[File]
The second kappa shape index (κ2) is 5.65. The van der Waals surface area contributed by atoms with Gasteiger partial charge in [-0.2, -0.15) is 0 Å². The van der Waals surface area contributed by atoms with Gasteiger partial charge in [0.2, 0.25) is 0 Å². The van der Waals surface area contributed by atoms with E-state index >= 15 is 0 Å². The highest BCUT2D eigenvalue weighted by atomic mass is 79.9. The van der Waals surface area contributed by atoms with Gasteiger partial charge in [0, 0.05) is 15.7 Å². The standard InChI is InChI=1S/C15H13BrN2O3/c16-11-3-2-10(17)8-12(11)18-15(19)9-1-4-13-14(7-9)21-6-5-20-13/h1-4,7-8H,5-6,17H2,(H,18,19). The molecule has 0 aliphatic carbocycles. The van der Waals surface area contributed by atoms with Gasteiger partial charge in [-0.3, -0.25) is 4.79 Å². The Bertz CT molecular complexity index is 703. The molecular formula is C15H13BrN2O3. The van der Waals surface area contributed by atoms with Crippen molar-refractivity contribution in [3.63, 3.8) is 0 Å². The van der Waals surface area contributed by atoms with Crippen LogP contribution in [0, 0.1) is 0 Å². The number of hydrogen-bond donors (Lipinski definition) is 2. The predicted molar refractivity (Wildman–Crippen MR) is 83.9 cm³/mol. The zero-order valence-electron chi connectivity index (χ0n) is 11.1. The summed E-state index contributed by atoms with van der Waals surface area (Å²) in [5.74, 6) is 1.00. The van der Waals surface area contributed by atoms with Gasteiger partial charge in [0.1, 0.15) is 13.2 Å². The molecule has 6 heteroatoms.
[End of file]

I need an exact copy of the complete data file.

The second kappa shape index (κ2) is 5.65. The van der Waals surface area contributed by atoms with Gasteiger partial charge in [-0.2, -0.15) is 0 Å². The van der Waals surface area contributed by atoms with Gasteiger partial charge in [0.2, 0.25) is 0 Å². The van der Waals surface area contributed by atoms with E-state index >= 15 is 0 Å². The highest BCUT2D eigenvalue weighted by atomic mass is 79.9. The van der Waals surface area contributed by atoms with Gasteiger partial charge in [0, 0.05) is 15.7 Å². The standard InChI is InChI=1S/C15H13BrN2O3/c16-11-3-2-10(17)8-12(11)18-15(19)9-1-4-13-14(7-9)21-6-5-20-13/h1-4,7-8H,5-6,17H2,(H,18,19). The molecule has 0 aliphatic carbocycles. The van der Waals surface area contributed by atoms with Gasteiger partial charge in [-0.3, -0.25) is 4.79 Å². The Bertz CT molecular complexity index is 703. The molecular formula is C15H13BrN2O3. The van der Waals surface area contributed by atoms with Crippen molar-refractivity contribution in [3.63, 3.8) is 0 Å². The van der Waals surface area contributed by atoms with Crippen LogP contribution in [0, 0.1) is 0 Å². The number of hydrogen-bond donors (Lipinski definition) is 2. The predicted molar refractivity (Wildman–Crippen MR) is 83.9 cm³/mol. The zero-order valence-electron chi connectivity index (χ0n) is 11.1. The summed E-state index contributed by atoms with van der Waals surface area (Å²) in [5.74, 6) is 1.00. The van der Waals surface area contributed by atoms with Gasteiger partial charge in [0.1, 0.15) is 13.2 Å². The molecule has 6 heteroatoms.